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Blueberry Muffin Oatmeal Cookies with Lemon Cream Glaze

makes about 3-4 dozen cookies

2 cups flour
1 tsp baking powder
1/4 tsp baking soda
1 tsp salt
1 tsp cinnamon
3/4 cup brown sugar
2/3 cup unsalted butter, softened
2 eggs
1 1/2 c. cooked oatmeal

 

First, make your oatmeal if you don’t truly have leftover oatmeal. I make one cup (which makes about 2 cups cooked) and I make mine with butter and two to three tablespoons of blueberry preserves. You could really flavor your oatmeal any way you like. The secret to good cookies is a little more flavor add-ins than you’d do for just eating oatmeal. Let the oatmeal cool to room temp before making the cookies.

Preheat the oven to 375F.

Sift the flour, baking powder and soda, salt and cinnamon together. Mix the brown sugar and butter together until creamy. Add the eggs, one at a time, alternating with the flour mixture.  Mix the cooked oatmeal until just combined.

Drop by the tablespoon full onto greased cookie sheets. Bake for 12-15 minutes until lightly browned. Let the cookies cool completely before adding the glaze.

Lemon Cream Glaze

2 cups powdered sugar
1/4 cup heavy cream
1 tablespoon vanilla bean paste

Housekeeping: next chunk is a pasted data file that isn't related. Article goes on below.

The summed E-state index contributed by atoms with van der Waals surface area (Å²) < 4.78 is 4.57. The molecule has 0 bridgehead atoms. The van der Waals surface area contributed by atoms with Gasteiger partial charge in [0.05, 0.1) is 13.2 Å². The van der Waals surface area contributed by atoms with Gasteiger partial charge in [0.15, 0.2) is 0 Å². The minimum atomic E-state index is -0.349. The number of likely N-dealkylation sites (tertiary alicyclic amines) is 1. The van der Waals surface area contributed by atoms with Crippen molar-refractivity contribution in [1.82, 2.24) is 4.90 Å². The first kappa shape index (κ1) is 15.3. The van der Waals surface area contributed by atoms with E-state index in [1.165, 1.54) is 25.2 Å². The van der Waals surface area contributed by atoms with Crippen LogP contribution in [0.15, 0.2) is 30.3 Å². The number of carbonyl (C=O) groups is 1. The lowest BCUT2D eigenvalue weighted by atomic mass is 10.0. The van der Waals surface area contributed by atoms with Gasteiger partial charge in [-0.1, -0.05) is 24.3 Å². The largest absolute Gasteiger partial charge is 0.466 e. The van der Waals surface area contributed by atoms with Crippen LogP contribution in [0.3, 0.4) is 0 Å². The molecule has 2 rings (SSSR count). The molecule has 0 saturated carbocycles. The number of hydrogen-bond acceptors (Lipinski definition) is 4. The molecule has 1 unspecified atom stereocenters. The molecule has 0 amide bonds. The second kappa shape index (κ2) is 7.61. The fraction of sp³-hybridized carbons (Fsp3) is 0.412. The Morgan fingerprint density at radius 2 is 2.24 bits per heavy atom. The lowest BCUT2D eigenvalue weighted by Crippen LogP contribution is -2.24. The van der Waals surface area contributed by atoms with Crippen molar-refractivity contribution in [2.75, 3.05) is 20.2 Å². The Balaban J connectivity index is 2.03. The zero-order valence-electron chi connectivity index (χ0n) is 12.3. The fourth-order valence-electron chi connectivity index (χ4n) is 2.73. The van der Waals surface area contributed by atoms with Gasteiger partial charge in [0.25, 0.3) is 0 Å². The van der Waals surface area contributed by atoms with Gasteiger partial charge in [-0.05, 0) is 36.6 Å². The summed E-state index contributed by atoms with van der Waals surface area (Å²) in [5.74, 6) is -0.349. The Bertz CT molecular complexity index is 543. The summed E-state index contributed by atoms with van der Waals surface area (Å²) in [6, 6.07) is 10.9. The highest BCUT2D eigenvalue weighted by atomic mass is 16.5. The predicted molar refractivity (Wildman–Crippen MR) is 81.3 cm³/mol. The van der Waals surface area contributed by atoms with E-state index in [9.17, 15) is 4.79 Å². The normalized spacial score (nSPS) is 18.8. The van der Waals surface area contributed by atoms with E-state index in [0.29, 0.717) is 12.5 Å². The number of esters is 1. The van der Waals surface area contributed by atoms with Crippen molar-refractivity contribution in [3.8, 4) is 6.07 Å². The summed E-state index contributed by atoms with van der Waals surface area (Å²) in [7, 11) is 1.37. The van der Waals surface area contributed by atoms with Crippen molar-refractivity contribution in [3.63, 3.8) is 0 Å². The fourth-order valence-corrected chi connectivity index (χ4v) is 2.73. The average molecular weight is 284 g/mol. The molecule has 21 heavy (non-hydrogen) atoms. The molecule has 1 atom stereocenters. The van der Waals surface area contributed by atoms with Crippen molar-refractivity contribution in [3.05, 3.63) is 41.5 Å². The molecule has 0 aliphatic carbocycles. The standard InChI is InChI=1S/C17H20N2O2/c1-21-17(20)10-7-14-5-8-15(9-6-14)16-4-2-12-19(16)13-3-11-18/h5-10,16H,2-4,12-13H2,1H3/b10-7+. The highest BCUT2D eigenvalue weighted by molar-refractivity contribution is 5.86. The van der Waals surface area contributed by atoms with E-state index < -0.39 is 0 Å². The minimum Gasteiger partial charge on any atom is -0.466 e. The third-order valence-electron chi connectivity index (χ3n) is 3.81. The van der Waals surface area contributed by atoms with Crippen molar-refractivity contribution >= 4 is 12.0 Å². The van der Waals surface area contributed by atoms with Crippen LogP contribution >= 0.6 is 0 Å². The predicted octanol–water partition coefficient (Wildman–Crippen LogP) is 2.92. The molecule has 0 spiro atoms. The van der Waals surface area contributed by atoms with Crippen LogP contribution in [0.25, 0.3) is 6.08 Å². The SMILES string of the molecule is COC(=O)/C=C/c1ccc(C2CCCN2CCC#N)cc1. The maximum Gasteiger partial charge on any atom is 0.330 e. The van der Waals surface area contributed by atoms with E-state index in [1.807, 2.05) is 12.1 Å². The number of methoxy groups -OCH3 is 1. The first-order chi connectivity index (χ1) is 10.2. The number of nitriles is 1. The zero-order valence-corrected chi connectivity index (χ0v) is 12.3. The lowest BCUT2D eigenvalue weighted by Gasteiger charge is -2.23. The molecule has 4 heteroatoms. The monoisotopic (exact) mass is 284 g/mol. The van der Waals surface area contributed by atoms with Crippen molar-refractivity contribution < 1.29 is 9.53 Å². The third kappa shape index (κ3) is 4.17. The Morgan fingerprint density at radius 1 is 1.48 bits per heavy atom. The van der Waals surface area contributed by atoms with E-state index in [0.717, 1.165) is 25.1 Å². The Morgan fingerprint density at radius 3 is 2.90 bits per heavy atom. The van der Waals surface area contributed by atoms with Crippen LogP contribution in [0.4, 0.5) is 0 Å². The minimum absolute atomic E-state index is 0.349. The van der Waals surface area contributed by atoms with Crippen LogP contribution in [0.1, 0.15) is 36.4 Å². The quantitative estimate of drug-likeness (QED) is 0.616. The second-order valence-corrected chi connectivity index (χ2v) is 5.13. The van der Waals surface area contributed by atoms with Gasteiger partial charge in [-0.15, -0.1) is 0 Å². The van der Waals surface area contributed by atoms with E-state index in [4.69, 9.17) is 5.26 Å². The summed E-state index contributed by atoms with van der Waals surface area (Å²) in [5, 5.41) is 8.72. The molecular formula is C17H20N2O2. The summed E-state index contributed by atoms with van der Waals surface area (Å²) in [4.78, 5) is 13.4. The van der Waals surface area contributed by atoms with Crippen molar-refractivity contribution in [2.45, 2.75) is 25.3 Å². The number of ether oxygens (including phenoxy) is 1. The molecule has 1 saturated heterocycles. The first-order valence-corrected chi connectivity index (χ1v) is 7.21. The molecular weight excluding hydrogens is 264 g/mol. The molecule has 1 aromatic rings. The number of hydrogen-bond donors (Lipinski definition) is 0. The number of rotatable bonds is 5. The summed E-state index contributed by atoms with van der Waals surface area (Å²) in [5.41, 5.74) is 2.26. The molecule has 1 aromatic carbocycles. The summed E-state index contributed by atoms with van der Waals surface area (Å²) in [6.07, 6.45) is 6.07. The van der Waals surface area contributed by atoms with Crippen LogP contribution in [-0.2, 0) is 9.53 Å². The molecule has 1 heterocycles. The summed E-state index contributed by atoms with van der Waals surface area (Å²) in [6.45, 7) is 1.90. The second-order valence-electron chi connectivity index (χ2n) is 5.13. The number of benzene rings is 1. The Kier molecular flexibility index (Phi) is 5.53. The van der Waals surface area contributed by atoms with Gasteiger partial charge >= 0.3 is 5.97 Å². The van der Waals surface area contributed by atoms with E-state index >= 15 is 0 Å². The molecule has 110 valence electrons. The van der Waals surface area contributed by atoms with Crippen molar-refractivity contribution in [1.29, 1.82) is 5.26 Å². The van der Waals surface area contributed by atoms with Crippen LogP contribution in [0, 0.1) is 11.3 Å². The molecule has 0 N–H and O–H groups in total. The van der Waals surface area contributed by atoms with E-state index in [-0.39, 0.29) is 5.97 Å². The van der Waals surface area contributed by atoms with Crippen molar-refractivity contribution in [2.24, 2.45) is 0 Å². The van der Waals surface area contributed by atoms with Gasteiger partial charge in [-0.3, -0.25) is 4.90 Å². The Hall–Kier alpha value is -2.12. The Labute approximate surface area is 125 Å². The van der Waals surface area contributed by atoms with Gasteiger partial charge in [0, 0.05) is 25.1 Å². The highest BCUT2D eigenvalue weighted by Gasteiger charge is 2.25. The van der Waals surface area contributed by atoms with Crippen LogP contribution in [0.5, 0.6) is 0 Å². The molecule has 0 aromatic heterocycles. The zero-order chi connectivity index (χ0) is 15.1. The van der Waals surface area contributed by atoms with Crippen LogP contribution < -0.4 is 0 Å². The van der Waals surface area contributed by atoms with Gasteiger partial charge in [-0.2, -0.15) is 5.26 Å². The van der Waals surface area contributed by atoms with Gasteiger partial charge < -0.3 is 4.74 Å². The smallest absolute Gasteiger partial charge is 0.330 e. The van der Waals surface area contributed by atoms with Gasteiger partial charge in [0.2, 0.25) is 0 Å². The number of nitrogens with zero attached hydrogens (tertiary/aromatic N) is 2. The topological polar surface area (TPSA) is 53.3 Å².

zest from 1 large lemon
juice from the same lemon
salt to taste (this is important)

Add the cream to your powdered sugar until it forms a nice paste. You may not use the entire quarter cup. Add the zest and lemon juice and vanilla and then if you think it needs to be thinner, add more cream. The consistency should be like thin pancake batter. Gradually add pinches of salt, stirring well after each pinch, tasting along the way until the flavors start to sing a little louder. Salt is something I add to all my icings and glazes and it makes such a difference!

 

Cherry Chocolate Chip Oatmeal Cookies

Cherry Chocolate Chip Oatmeal Cookies 2

Cherry Chocolate Chip Oatmeal Cookies
I’m sitting here after putting my “baby” down for a nap a few minutes ago (praying she’ll go longer than her usual 45 minutes) and Peg and Cat are singing loudly in the background as my very grown up four-year old gets out of taking a nap because I want her to be exhausted enough to go to sleep at nine instead of ten tonight.